Much of the anger over the secretive attempt to remove Sullivan was directed at UVA Rector Helen Dragas, who has since apologized for the way the Board of Visitors handled the affair. (Photo by Cole Geddy/UVA Public Affairs)

Shifting power

As the Board’s silent, unified stance on the Sullivan affair unraveled, some currently in power indicated they were open to change. Hunter Craig, who originally met with the rector and vice rector to accept Sullivan’s resignation before becoming a vocal supporter of her reinstatement, said he’d even give up his seat on the Board to make way for a faculty representative. It’s an idea many professors have echoed as a necessity in the future.
But John Thelin, a professor of higher education and public policy at the University of Kentucky, former chancellor professor at William & Mary, and the author of A History of American Education, said while many public universities have incorporated faculty representation into their governing boards, an appointment or two wouldn’t solve every problem.

“On the one hand, it’s a big gain, and it provides some continuity and formality, and it’s not going to be evaporated,” Thelin said. “It’s going to persist. But in some ways, those faculty members face a very hard situation. They can be coopted.”

Cohen agreed. The discussion now is about more than a representative on the Board, he said.

“We should take this opportunity to think as deeply and creatively as possible on the question of how the Board should be made up, how the Board should interact with the different constituencies of the University,” said Cohen.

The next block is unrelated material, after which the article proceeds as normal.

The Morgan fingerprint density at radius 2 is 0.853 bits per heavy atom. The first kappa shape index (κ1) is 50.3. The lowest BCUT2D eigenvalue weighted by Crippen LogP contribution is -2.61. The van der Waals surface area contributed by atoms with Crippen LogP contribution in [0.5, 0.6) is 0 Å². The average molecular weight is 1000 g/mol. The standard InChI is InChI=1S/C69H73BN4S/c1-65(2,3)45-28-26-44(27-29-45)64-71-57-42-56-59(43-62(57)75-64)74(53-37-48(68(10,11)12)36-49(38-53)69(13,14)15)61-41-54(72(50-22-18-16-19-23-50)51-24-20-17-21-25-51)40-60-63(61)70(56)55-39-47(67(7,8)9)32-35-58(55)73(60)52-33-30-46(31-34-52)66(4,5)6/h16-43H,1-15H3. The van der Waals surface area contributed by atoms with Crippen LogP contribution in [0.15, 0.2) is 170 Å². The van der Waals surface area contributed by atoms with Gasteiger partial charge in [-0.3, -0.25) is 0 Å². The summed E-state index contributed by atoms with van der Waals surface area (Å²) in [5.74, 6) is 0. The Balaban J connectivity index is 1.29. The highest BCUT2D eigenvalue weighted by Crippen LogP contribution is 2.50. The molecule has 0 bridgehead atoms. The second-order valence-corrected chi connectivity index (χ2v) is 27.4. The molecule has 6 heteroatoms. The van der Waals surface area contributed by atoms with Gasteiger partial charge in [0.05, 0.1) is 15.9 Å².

It’s not something faculty can do alone, he said. Any change in Board rules, for instance, would require legislators to step in.

“So right now, we as the Faculty Senate are doing what we do best, which is try to figure out the pros and cons, do some research about what other places do, figure out what works and what doesn’t, try to come up with some proposals, and see what happens,” he said. The process has already started. Cohen said faculty members are signing up for workshops and scheduling symposia to talk governance in the coming months.

They could have an important leveraging tool at their disposal, Thelin said. Before Sullivan’s reinstatement, the Southern Association of Colleges and Schools put the UVA Board on notice, saying it had questions about UVA’s ongoing compliance with accreditation rules and calling into question the integrity of the Board. That should make UVA leaders nervous, Thelin said. The SACS is responsible for accrediting the University, and running afoul of its rules could have a serious negative impact on funding eligibility—not to mention the school’s reputation.

“Anything that would jeopardize the regional accreditation of the University is very high stakes,” Thelin said, and that might make Board members and state legislators more willing to entertain reforms.

Miracle on Grounds
Whatever the long-term effects on governance, Thelin said the turmoil at UVA was extraordinary. A president getting fired is nothing new, he said. Neither is faculty unrest. But a University community rallying around an ousted leader until there’s a reinstatement?
“As far as I know, it’s unprecedented,” he said.

Cohen seemed as surprised as anyone that he and the faculty he represents fought as hard as they did—and prevailed. But their message has remained the same throughout the last three weeks, he said, and it will guide them going forward.

“What we have been saying all along is that we understand change has to come, but let us be a part of the process,” he said. “Let us contribute. Let’s have the debate.”

Comment Policy